Playa de Oro virus

Playa de Oro virus (OROV) is a probable species of orthohantavirus found in the rodents Oryzomys couesi and Sigmodon mascotensis in the Mexican state of Colima. The former is thought to be the main host. The sequences of parts of the virus's RNA-based genome have been determined; they differ by 7–10% in amino acid composition and 22–24% in nucleotide composition from closely related viruses.

Playa de Oro virus
Virus classification
Group V ((−)ssRNA)
Playa de Oro virus

Playa de Oro virus was identified as a new species in 2008 and is most closely related to Bayou virus, Catacamas virus, Muleshoe virus, and Black Creek Canal virus, found in other species of Oryzomys and Sigmodon. Catacamas virus is found in a different population of Oryzomys couesi, and the presence of different viruses in these two species has been used as an argument for classifying the two populations of the host as separate species.

History and occurrenceEdit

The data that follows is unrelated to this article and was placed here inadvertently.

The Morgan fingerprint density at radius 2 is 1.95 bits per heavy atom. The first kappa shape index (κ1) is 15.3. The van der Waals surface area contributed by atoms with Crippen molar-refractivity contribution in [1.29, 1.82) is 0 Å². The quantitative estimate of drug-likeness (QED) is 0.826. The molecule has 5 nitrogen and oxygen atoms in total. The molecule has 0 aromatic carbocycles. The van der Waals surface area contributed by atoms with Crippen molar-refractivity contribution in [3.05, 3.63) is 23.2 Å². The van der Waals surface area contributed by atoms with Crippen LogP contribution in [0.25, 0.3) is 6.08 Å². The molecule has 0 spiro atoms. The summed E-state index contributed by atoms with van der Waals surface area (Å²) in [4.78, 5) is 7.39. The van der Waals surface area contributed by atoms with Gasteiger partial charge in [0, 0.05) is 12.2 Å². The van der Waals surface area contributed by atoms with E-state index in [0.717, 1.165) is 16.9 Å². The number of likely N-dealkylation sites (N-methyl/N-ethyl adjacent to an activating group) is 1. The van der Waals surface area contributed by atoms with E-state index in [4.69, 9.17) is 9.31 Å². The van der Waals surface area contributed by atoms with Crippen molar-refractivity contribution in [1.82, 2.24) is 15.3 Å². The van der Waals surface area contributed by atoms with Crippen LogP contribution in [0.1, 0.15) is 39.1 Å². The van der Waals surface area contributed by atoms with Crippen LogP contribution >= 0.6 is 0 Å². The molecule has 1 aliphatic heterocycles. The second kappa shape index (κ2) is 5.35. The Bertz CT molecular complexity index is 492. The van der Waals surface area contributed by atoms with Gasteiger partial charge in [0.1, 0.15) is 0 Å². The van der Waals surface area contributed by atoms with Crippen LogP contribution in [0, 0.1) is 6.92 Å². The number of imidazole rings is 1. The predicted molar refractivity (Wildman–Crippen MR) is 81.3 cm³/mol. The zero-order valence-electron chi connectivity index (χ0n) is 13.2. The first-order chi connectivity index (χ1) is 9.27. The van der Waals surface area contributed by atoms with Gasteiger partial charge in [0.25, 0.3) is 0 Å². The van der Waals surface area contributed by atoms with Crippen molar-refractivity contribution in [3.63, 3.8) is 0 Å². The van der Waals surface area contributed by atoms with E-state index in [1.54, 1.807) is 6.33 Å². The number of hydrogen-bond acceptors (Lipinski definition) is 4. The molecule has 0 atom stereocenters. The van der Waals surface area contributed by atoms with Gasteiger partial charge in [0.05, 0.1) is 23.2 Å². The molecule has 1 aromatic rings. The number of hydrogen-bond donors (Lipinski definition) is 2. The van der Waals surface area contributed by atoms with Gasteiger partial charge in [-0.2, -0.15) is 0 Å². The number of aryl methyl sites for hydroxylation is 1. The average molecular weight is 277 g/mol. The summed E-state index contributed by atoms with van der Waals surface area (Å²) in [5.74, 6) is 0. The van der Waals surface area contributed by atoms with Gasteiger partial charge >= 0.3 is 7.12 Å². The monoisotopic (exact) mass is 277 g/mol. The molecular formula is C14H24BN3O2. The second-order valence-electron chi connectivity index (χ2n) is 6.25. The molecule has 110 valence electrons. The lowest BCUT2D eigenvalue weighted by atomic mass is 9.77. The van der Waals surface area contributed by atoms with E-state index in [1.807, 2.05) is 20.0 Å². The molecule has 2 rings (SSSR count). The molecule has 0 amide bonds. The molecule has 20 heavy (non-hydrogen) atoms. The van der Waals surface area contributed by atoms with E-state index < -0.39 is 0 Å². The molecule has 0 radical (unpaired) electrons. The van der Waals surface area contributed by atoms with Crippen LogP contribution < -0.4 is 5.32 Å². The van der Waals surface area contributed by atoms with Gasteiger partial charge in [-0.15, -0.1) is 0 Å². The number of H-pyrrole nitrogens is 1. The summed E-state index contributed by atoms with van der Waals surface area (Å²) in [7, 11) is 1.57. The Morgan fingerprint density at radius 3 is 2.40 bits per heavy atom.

Playa de Oro virus was first identified in rodents collected in 2004 as part of a survey of wild mammals at Playa de Oro in Manzanillo, Colima, western Mexico. The discovery was published in 2008 by Yong-Kyu Chu and colleagues.[1] Among 600 small mammals, antibodies against the hantavirus Sin Nombre virus were found in 23 individuals (out of 358 studied) of Oryzomys couesi, a rice rat that was the most common species found, six (out of 87) of the cotton rat Sigmodon mascotensis, and one (out of 77) of the pygmy mouse Baiomys musculus. In addition, twelve O. couesi and one S. mascotensis yielded hantavirus RNA. Viruses were found in males more often than in females.[2] Because the amino acid sequences in sequenced parts of the virus's genome differed by as much as 7 to 10% from closely related hantaviruses, Chu and colleagues identified the virus found at Playa de Oro as a new species, called Playa de Oro virus or OROV. Although the authors could not prove that the virus fulfilled all the criteria for identifying a new virus species, they argued that it was likely that it did fulfill those criteria.[3] It is currently treated as a probable species in the genus Hantavirus.[4]